Aromatherapy is a form of alternative medicine that uses volatile liquid plant materials, known as essential oils, for psychological and physical well-being. By inhaling natural scents, like lavender or rose scent, affect a person’s mood and health. Aromatherapy is said to restore or enhance mental, emotional and physical wellbeing.
The main branches of aromatherapy include home aromatherapy (self treatment, perfume and cosmetic use), clinical aromatherapy, and aromachology (the psychology of odors and their effects on the mind). Though aromatherapy has become increasingly popular in recent years, it is actually part of a tradition that began over two thousand years ago.
Aromatherapy – The Beginning
Aromatherapy has roots in antiquity where volatile plant oils, including essential oils were used. the practice of using essential oils taken from plants, flowers, roots, seeds, finally became “Aromatherapy”, a term coined by French chemist Rene Maurice Gattefosse in the 1920’s.
Aromatherapy refers to the use of essential oils extracted from herbs, trees and plants for therapeutic purposes. While many consider aromatherapy among the simple home remedies, it is in fact both a specific science and a deeply complex art. In addition, many unscrupulous companies are currently producing “aromatherapy” products using synthetic fragrances with no thought (and sometimes little knowledge) of current safety practices. Whilst it is wise to consult safety guidelines before using anyaromatherapy product, there is also a clear need for wider education in this area.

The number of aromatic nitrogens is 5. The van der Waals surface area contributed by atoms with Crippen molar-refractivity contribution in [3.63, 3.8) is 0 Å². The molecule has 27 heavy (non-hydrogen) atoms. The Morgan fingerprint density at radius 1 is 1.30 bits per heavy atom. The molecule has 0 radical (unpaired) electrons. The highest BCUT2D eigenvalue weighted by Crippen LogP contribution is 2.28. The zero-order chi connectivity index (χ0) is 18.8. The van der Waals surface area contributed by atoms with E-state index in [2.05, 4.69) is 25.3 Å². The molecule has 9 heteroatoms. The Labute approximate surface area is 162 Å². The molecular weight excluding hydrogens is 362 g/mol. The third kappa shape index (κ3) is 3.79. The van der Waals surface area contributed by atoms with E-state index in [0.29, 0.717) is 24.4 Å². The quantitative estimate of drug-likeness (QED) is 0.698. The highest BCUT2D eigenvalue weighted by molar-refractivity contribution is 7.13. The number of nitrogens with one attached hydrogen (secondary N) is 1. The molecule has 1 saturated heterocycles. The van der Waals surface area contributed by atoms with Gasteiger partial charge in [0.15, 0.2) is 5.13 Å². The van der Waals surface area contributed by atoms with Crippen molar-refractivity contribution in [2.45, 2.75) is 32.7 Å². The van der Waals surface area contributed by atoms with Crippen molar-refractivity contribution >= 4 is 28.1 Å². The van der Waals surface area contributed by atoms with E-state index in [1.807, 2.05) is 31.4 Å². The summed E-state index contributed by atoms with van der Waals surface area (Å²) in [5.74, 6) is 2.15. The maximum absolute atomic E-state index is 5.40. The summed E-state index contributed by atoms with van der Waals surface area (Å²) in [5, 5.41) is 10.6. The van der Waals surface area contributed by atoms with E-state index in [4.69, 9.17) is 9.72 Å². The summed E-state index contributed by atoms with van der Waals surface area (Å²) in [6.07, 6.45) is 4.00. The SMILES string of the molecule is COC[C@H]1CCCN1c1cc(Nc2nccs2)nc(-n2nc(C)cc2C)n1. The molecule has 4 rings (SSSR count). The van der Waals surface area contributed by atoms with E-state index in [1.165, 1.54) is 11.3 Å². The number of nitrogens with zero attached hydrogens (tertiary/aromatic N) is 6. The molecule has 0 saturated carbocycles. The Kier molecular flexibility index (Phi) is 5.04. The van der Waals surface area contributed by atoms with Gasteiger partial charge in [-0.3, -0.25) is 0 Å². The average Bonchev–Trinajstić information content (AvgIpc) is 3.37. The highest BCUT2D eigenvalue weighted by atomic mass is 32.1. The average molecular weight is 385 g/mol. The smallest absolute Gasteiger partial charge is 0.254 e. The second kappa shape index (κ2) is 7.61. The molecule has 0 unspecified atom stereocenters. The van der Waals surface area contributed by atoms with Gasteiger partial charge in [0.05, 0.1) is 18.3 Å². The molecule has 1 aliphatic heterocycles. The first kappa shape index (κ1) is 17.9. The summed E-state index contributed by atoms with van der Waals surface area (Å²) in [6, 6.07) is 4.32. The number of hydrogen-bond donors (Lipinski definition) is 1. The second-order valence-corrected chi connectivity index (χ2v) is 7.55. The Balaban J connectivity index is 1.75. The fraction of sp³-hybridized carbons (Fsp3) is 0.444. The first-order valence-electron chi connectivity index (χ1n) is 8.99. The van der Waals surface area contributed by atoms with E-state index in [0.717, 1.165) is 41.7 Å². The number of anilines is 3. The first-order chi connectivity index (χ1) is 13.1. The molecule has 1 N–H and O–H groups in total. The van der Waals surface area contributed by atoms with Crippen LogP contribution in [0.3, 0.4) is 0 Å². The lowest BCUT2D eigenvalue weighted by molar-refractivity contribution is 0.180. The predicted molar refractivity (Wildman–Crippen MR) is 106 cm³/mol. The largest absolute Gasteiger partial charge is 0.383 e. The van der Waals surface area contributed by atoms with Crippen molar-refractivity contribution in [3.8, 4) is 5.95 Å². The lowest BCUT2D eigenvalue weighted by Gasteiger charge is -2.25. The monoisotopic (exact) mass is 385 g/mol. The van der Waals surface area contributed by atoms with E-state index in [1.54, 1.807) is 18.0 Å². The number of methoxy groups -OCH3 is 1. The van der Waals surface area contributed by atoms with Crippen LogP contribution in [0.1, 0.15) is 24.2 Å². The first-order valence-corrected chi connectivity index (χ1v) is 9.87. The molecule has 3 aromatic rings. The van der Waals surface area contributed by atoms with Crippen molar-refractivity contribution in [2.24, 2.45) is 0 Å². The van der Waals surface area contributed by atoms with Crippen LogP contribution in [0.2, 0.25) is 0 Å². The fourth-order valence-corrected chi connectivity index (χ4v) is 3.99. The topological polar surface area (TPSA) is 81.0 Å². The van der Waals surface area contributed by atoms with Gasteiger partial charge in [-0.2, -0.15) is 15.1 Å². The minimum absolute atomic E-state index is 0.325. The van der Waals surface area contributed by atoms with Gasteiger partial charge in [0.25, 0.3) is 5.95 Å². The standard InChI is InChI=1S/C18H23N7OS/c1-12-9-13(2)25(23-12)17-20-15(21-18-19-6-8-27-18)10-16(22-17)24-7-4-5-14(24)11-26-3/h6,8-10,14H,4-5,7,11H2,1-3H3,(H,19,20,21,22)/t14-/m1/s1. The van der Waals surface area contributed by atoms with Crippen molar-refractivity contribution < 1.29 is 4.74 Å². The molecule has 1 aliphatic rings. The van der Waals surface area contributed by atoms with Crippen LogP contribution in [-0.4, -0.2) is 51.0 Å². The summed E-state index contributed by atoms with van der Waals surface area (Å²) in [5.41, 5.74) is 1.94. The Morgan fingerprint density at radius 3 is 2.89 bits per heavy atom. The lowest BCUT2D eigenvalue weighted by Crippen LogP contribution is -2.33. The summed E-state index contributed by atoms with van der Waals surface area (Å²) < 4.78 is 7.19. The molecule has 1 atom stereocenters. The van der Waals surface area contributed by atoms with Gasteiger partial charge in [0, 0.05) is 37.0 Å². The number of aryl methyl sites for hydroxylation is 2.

When seeking aromatherapy training, it is important for students to know the background and experience of the teacher. The National Association for Holistic Aromatherapy (NAHA) is a non-profit educational organization dedicated to the development of high standards of aromatherapy teaching and practice and is a good resource for ethical teachers and students. NAHA currently has in place Suggested Guidelines for Aromatherapy Education and Certification in an effort to provide guidance for students and teachers.
Not All Essential Oils Are Created Equal
Essential oils are the pure “essence” of a plant. They have been found to provide both psychological and physical benefits when used correctly and safely. Therapeutic-grade essential oils are unadulterated, highly effective essential oils. But only 2% of essential oils produced are therapeutic-grade. They are a plant’s life essence, and hence most valuable and expensive to distil. To select essential oils for health and wellbeing, only therapeutic-gradeessential oils should be considered.
Organic and wild harvested essential oils also tend to be more expensive. However, a word of caution is necessary. Many of the chemicals that occur naturally in essential oils are manufactured by the perfume industry and are used to adulterate essential oils. The reason for synthetic oils: They are cheap, and nobody can know the difference between the natural and the synthetic product unless extensive lab tests are conducted. Therefore, you must find a company you trust to buy your therapeutic-grade essential oils from. Perfume oils and fragrances contain unnatural chemicals and do not provide the therapeutic benefits of essential oils. It is important to note that perfume oils also known as fragrance oils or “fragrances” are not the same as essential oils.